“I’d like to know what you expected to get out of marryin’ Lem.”
When the son (Charles Farrell) of an overbearing farmer (David Torrence) meets a waitress (Mary Duncan) while in Chicago to sell his family’s wheat, the two fall in love and he brings her back to his farm — but can Torrence’s new “city girl” wife handle life in the country?
- City vs. Country
- F.W. Murnau Films
- Silent Films
F.W. Murnau’s next-to-final film before Tabu (1931) was this overwrought romantic tale of love between a “country boy” and a “city girl”. While the visuals and settings are beautiful (as to be expected in any film by Murnau), the storyline leaves a lot to be desired. Torrence is a caricature of a disciplinarian father-figure, heavy-handed in everything he says and does:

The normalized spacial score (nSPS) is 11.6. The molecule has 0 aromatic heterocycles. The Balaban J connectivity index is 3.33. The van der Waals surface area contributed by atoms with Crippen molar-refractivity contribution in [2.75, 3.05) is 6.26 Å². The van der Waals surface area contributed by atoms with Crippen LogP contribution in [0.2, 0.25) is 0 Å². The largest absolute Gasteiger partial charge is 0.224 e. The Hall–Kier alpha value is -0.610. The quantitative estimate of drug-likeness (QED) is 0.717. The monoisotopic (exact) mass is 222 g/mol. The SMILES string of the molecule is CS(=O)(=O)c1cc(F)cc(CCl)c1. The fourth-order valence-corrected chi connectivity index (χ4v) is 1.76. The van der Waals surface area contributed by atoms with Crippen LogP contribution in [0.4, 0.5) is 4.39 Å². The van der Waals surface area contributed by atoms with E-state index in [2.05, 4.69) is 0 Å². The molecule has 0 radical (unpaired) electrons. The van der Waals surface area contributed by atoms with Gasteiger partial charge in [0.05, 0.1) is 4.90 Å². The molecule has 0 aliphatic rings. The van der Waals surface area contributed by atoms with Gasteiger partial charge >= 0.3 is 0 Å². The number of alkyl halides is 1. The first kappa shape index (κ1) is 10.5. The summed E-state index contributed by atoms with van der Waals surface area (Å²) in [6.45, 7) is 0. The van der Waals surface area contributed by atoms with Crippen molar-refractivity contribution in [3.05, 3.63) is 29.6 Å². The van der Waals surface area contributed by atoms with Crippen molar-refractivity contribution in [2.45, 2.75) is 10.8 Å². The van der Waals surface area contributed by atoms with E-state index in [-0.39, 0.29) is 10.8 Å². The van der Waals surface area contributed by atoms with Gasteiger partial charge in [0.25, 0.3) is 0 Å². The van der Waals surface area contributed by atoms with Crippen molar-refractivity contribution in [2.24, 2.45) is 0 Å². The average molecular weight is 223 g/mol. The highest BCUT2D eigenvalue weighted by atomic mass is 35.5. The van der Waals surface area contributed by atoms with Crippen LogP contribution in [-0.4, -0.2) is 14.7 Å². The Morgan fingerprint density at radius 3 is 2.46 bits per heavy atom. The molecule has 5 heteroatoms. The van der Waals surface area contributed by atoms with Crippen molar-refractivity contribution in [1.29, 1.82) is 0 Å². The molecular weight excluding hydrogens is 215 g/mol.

He chastises his young daughter (Anne Shirley) not once, but twice, for daring to play with a few stalks of precious wheat (!). While Duncan is a refreshingly spunky female lead, her entire existence revolves around swatting off obnoxious men making a play for her (other than Torrence, who simply hates her for no good reason). Supporting characters — i.e., all the leering men — aren’t given much depth, and the romance between Farrell (who comes across as somewhat dim-witted) and Duncan doesn’t really have anywhere to go. Feel free to skip this one unless you’re a Murnau completist.
Redeeming Qualities and Moments:
No, though of course Murnau fans will want to check it out. Listed as a film with Historical Importance and a Personal Recommendation in the back of Peary’s book.